Ky. Public Health Commissioner touches on end of national COVID-19 health emergency

Published 4:00 pm Friday, May 12, 2023

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Since the federal government has declared the national public health emergency due to COVID-19 over after more than three years, Kentucky Public Health Commissioner Dr. Steven Stack talked about where we go from here.

“This day is a long time in coming, and it’s a very welcome day for us all,” he said during a Capitol press conference on Thursday. “The CDC and the Kentucky Department for Public Health data reports are going to change, because much of the data that is needed to generate them will no longer be collected.”

The CDC Community Levels map which showed high, medium or low levels of the virus broken down by county will no longer appear, as the data won’t be collected going forward.

The COVID-19 incidence rate map, which started with how many people per 100,000 population were infected will also disappear, since the state won’t get that information consistently.

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Stack says some state-specific metrics, such as total cases by county and the mortality count, will only be updated monthly on the COVID-19 website, and the hospital rate will also be reported less frequently.

One example of why data won’t be updated as often, according to Stack: “Health and Human Services has said that we are at a 95% reduction for deaths that we had reporting daily from the peak of the COVID pandemic. We have come a long way from the peak.”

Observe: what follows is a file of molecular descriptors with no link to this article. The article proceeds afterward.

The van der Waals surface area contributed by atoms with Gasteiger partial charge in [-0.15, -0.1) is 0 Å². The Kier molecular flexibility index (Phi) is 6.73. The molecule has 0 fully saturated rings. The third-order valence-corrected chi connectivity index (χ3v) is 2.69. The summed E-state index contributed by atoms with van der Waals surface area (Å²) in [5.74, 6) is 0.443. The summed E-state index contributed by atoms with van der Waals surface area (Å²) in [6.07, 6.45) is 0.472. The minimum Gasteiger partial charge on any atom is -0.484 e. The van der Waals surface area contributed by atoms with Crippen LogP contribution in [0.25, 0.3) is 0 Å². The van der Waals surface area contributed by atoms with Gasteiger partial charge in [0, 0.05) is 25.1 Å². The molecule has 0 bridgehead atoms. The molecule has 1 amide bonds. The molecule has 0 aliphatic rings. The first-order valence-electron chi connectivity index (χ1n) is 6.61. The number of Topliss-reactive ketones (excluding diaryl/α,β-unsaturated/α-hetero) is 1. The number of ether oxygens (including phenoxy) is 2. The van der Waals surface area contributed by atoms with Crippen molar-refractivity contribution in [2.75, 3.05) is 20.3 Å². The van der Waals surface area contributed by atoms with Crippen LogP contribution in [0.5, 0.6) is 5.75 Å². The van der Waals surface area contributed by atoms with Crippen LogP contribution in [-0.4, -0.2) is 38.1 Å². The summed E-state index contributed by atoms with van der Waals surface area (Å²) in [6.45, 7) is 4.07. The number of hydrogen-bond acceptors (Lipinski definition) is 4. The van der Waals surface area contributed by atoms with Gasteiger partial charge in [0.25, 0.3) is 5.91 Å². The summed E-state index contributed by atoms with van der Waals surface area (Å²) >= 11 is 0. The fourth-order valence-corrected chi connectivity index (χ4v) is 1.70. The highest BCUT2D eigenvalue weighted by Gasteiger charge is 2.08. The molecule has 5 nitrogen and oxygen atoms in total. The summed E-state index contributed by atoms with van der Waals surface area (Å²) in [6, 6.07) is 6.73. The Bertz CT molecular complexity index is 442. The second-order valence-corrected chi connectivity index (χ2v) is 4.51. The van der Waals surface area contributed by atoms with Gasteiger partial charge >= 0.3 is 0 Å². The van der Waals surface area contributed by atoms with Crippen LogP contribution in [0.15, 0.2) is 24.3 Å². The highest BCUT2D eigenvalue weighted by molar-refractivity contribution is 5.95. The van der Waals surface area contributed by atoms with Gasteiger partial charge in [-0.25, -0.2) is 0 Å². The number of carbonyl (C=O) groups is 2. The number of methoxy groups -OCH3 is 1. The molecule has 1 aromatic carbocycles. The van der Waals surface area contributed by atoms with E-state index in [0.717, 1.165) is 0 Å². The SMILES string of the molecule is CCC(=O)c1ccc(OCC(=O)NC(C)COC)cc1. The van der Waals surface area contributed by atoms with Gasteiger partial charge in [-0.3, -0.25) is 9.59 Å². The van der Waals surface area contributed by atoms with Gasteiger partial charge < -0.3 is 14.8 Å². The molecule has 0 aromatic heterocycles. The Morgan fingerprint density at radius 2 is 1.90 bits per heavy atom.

The state’s COVID-19 website,, will also change, he said. “It’ll be simpler, shorter, but still include relevant information for Kentuckians.”

While COVID vaccines and boosters will remain available at no cost for now from pharmacies, health departments and many medical offices, Stack says later this year people will have to use their insurance.

He reminded Kentuckians to “be mindful that COVID-19 is not gone, it will not disappear. Remaining vigilant and supportive of each other is really important. Although it will be done less prominently, Kentucky’s public health system and the Kentucky Department for Public Health will continue to monitor trends, keep the Governor updated and make sure we share updates with you as they occur.”

“The COVID-19 pandemic has been a once in a century all of humanity event,” Stack concluded. “Our lives were disrupted profoundly, and in some ways indelibly. Despite the difficulties and distress, in my opinion Kentuckians pulled together, widely supported each other and showed kindness and caring for each other that inspires and gives hope.”